They can call it a tribe, but it's still the mob

HBO's popular 'The Sopranos' fills a human need to connect to a family, creator says.

January 23, 2000|By David Zurawik | David Zurawik,Sun Television Critic

LOS ANGELES -- David Chase, the creator of "The Sopranos," thinks he understands at least part of the appeal of his hit HBO drama about New Jersey mobsters: It's tribal.

Chase says he came to that realization when he was reading an interview with feature film director John Boorman last year.

"I mention Boorman, because it is his idea, not mine, and I don't want to take credit for it," said Chase, in Los Angeles for a "Sopranos" press conference last week. "Boorman said he thinks shows about the mob are appealing to us because of what's happening in society today. Things are so fractured, and corporations and governments and different commissions have so much control over our lives, that the tribal essence has been lost.

"And a mob show is very tribal. It's our tribe against that tribe. When I read that, I thought, `He's got it. That's it.' And, yeah, it's a year later, and everybody's talking about what makes the show so successful, and I still think Boorman's absolutely right: It's tribal."

Chase and four members of his tribe came to TV's Winter Press Tour last week riding a wave of critical praise and record ratings for the premiere of season two for "The Sopranos."

The reviews are so effusive that "Saturday Night Live" has done a parody of them. The ratings for last Sunday night's episode were the highest for any show on HBO since the 1996 premiere of "If Walls Could Talk," an acclaimed trilogy of short films dealing with an abortion. In New York, "The Sopranos" was the highest-rated show on any network, beating even ABC's hit, "Who Wants to Be a Millionaire?"

A smart bunch

With Chase to meet the press were: James Gandolfini, who plays Tony Soprano, a middle-aged mobster with an acute anxiety disorder and a mother who ordered a hit on him; Emmy Award-winning Edie Falco, who plays Tony's wife, Carmela; Michael Imperioli, who has a supporting role as Tony's nephew and wise-guy-in-training; and Lorraine Bracco, who plays Tony's psychiatrist, Dr. Jennifer Melfi.

It's a smart bunch, but Chase is the smartest. In that respect, he's also part of another tribe -- this one populated by Tom Fontana, David E. Kelley, Aaron Sorkin, Steven Bochco and a handful of other top TV producers shaping our culture with the programs they create.

Membership in that tribe has its price, though. A breakthrough show brings greater expectations the next season.

"The biggest pressure in coming back this year," he said, "was the fact that there were plot developments at the end of last year that by their nature were going to change the show." He's referring to the fact that at the end of season one, Tony wound up estranged from the two women with whom he had spent the most screen time -- his mother, Livia (Nancy Marchand), and Dr. Melfi.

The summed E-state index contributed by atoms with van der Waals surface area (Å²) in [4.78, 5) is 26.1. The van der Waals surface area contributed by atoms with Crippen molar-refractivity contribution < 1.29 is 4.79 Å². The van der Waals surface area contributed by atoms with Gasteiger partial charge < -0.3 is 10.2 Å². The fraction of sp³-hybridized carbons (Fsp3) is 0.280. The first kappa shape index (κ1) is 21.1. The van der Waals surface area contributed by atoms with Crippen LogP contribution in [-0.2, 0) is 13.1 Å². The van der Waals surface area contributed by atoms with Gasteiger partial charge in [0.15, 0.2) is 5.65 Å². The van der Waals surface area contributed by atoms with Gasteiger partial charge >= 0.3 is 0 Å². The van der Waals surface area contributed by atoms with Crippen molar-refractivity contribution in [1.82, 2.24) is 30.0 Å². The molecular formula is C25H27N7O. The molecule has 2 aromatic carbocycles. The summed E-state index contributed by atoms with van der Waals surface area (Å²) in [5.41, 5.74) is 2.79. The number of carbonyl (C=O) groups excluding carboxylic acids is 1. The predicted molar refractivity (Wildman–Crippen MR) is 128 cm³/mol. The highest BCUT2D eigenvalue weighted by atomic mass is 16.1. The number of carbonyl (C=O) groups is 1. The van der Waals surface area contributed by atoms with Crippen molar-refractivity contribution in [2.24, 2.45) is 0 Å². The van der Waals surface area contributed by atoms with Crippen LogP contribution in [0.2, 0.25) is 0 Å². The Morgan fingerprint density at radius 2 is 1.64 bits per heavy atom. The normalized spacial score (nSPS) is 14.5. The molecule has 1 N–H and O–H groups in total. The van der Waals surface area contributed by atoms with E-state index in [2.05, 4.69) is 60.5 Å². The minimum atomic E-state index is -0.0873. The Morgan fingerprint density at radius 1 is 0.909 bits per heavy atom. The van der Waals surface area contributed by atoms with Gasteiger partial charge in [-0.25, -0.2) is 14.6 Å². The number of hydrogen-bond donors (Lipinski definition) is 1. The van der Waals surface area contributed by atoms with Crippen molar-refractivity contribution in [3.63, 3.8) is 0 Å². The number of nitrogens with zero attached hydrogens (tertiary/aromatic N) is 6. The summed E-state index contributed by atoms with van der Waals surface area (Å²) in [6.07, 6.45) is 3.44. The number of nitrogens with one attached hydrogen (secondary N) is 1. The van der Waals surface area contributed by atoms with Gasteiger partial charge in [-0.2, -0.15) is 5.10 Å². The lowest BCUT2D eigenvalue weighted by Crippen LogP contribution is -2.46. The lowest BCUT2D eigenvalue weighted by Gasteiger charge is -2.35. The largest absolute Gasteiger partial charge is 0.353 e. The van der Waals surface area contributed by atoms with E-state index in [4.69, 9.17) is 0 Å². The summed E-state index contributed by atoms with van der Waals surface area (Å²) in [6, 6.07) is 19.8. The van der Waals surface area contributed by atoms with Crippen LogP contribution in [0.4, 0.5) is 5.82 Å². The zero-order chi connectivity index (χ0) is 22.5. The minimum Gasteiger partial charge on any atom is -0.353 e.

"We looked at [the first season] like this: You could always count on a Tony-Livia scene, a Tony-Melfi scene. Now, we didn't have those scenes any more.

"I mean, his mother tried to kill him, he's not going to be over at her house," he said. "And his shrink isn't going to embrace him after what he put her through." Bracco's Dr. Melfi had to go on the lam after Tony's enemies found out he was discussing his mob activities with her.

"So we had some work to do, and it was hard work, filling those spaces," Chase said.

The work was complicated to some extent by Marchand's health; she has lung cancer. Chase said he's always aware of her situation, but at the same time he refuses to think about how her illness might affect future story lines as he's writing. "I mean, she comes to work, she does her work, she's great," he said. "Like any of us, she has her good days and her bad days. Her bad days can be worse than ours. But, by and large, she just does it. So to think ahead that way would be just too strange."

Actually, the death of Marchand's Livia was planned for the cliff-hanger ending of season one. But that was in an earlier version of "The Sopranos" story that Chase had crafted as a feature film after failing to sell the show to any of the broadcast networks.

"I sort of brought that idea [of Livia dying] to this HBO version," Chase said. "But, as the season went on, it became obvious to me that she wasn't going to die."

Despite the rejection of "The Sopranos," Chase shows none of the anger or condescension toward the broadcast networks evidenced by some producers working in the commercial-free, prestige-rich environment of HBO. He says the main advantage HBO has over a network (he worked with CBS on "Northern Exposure") is the freedom to tell the story his way.

"No one is freaking out if it's not clear from the first moment what the end of the story is going to be. Nobody's freaking out if it takes a little while for a story to get going -- or even a long while," he said. "No one [from HBO] calls us and says, `Geez, what's gonna keep them there? Why don't you blow up an oil truck or something?'

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